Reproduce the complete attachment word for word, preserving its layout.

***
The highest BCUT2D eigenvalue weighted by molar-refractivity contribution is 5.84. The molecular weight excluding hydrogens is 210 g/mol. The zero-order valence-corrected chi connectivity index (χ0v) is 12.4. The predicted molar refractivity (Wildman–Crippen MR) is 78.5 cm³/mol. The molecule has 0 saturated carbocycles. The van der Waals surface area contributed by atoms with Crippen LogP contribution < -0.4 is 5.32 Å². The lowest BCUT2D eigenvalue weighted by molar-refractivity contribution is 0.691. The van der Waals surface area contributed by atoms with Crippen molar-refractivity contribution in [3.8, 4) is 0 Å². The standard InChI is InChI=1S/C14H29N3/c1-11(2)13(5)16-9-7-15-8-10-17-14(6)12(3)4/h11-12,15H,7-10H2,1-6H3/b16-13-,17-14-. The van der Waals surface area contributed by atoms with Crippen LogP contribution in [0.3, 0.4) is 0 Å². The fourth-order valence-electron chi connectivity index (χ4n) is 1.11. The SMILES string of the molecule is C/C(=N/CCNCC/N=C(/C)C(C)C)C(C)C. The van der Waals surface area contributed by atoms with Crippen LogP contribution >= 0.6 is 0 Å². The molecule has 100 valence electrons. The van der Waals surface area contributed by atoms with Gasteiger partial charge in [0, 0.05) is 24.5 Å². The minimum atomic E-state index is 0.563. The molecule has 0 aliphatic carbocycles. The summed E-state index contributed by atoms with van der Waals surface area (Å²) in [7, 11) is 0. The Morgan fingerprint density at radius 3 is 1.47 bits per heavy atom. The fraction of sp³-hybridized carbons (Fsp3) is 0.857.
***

The highest BCUT2D eigenvalue weighted by molar-refractivity contribution is 5.84. The molecular weight excluding hydrogens is 210 g/mol. The zero-order valence-corrected chi connectivity index (χ0v) is 12.4. The predicted molar refractivity (Wildman–Crippen MR) is 78.5 cm³/mol. The molecule has 0 saturated carbocycles. The van der Waals surface area contributed by atoms with Crippen LogP contribution < -0.4 is 5.32 Å². The lowest BCUT2D eigenvalue weighted by molar-refractivity contribution is 0.691. The van der Waals surface area contributed by atoms with Crippen molar-refractivity contribution in [3.8, 4) is 0 Å². The standard InChI is InChI=1S/C14H29N3/c1-11(2)13(5)16-9-7-15-8-10-17-14(6)12(3)4/h11-12,15H,7-10H2,1-6H3/b16-13-,17-14-. The van der Waals surface area contributed by atoms with Crippen LogP contribution in [0.3, 0.4) is 0 Å². The fourth-order valence-electron chi connectivity index (χ4n) is 1.11. The SMILES string of the molecule is C/C(=N/CCNCC/N=C(/C)C(C)C)C(C)C. The van der Waals surface area contributed by atoms with Crippen LogP contribution >= 0.6 is 0 Å². The molecule has 100 valence electrons. The van der Waals surface area contributed by atoms with Gasteiger partial charge in [0, 0.05) is 24.5 Å². The minimum atomic E-state index is 0.563. The molecule has 0 aliphatic carbocycles. The summed E-state index contributed by atoms with van der Waals surface area (Å²) in [7, 11) is 0. The Morgan fingerprint density at radius 3 is 1.47 bits per heavy atom. The fraction of sp³-hybridized carbons (Fsp3) is 0.857.